BELIEVE THEM. They need your trust and support. Sexual assault can happen to anyone. It is not the person’s fault they have been raped. Many sexual assault survivors are victimized a second time when they confide in a trusted friend or family member who questions them, blames them, ignores or brushes them off or doesn’t believe them.
LISTEN. You may feel like giving advice or getting angry at the person who hurt them. Hold off. Listen to your friend. They may not be clear about what they feel and may present feelings to you in a confused way. The survivor may cry, be angry, laugh, be afraid, feel unsafe, be sad or be numb. Try to listen and understand what the survivor has gone through. Talking may provoke feelings in you, especially if this person is close to you or you’ve had your own experience with sexual assault. Try to keep your feelings in check right now, especially your anger. Your friend needs you to be sensitive to their feelings and to help them decide what choices are good for them. Even though the survivor’s pain about the experience may feel overwhelming to you, remember, by listening non-judgmentally, you are helping them to begin healing. Be patient as they may need your support for a long time.
RECOGNIZE. Recognize that your reactions and feelings are important too. When someone we care about is hurt we often feel hurt too. You may need to talk to someone about what you are feeling and how to handle it. Don’t hesitate to do so. Talk to a friend, a family member or to a professional. The Counseling and Testing Center is available to you at 541-346-3227.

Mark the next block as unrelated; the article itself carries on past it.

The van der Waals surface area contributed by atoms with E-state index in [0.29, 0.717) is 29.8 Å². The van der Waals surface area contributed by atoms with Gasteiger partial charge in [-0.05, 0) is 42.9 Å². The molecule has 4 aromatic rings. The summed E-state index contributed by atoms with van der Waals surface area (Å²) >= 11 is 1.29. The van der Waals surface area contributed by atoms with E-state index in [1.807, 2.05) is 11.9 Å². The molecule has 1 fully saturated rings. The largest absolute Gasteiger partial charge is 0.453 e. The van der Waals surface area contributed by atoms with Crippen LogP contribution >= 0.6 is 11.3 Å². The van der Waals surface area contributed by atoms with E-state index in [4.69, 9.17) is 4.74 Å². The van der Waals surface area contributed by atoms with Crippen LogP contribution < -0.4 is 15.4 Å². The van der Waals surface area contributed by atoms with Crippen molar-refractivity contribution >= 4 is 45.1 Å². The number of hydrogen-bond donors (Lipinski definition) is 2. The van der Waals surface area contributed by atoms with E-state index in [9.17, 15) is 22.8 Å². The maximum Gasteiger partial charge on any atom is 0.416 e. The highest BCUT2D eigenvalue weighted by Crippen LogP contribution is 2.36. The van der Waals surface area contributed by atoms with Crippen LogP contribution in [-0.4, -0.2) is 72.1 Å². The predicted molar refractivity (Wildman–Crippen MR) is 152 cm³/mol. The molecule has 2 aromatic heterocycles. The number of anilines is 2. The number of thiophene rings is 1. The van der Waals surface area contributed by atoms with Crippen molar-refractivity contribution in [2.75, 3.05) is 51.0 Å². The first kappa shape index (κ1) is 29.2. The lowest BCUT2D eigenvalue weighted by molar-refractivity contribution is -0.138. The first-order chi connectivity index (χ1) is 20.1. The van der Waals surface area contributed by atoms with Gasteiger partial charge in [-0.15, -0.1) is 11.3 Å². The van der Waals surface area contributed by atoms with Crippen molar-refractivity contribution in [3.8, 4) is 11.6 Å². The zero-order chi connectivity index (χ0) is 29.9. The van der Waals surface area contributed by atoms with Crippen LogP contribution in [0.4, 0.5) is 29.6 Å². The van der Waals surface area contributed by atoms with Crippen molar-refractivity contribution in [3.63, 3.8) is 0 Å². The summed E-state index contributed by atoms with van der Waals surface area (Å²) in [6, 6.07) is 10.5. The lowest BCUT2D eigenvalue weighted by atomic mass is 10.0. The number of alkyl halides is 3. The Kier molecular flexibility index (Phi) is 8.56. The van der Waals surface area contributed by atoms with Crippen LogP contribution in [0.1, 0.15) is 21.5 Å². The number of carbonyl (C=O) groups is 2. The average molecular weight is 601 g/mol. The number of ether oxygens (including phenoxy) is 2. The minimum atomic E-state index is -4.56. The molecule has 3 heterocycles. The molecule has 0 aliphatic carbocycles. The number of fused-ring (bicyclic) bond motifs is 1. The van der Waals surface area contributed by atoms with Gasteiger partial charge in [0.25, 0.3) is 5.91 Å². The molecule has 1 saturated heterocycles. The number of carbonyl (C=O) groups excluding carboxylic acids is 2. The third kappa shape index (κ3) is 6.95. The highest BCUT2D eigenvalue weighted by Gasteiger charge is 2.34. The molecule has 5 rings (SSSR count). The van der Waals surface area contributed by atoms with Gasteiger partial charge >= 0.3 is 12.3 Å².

ACT. If your friend contacts you right after being raped or assaulted, encourage your friend to get medical help immediately. There are many reasons to get a medical evaluation. Some birth control medication needs to be taken right away. Also not having an exam before cleaning up may limit future options. A survivor can always decide later after the exam whether to pursue charges. The University Health Center and Sacred Heart Hospital have trained sexual assault nurse examiners who can collect evidence and care for their needs. Stay with the survivor if wanted for support. You can also let them know about support options via the Safe website or by calling 541-346-SAFE any time day or night.
RESPECT. Above all, respect the survivor’s efforts to be in control. Even though immediate medical attention is a good idea, if the survivor does not want to go, do not insist. Control has just been taken from the person who has been sexually assaulted. You can best support them in taking back control by allowing them to make their own decisions.
- First express faith or belief in the survivor.
- Express validations and comfort, not judgment.
- Put aside your feelings when you are with the survivor. Deal with those feelings somewhere else.
- Keep the information and identity of survivor confidential so they have control over the information (unless you are a UO employee required reporter).
- Inform the student of the Safe website and confidential support counselors available 24/7 at 541-346-SAFE .
Brooks Morse, Ph.D.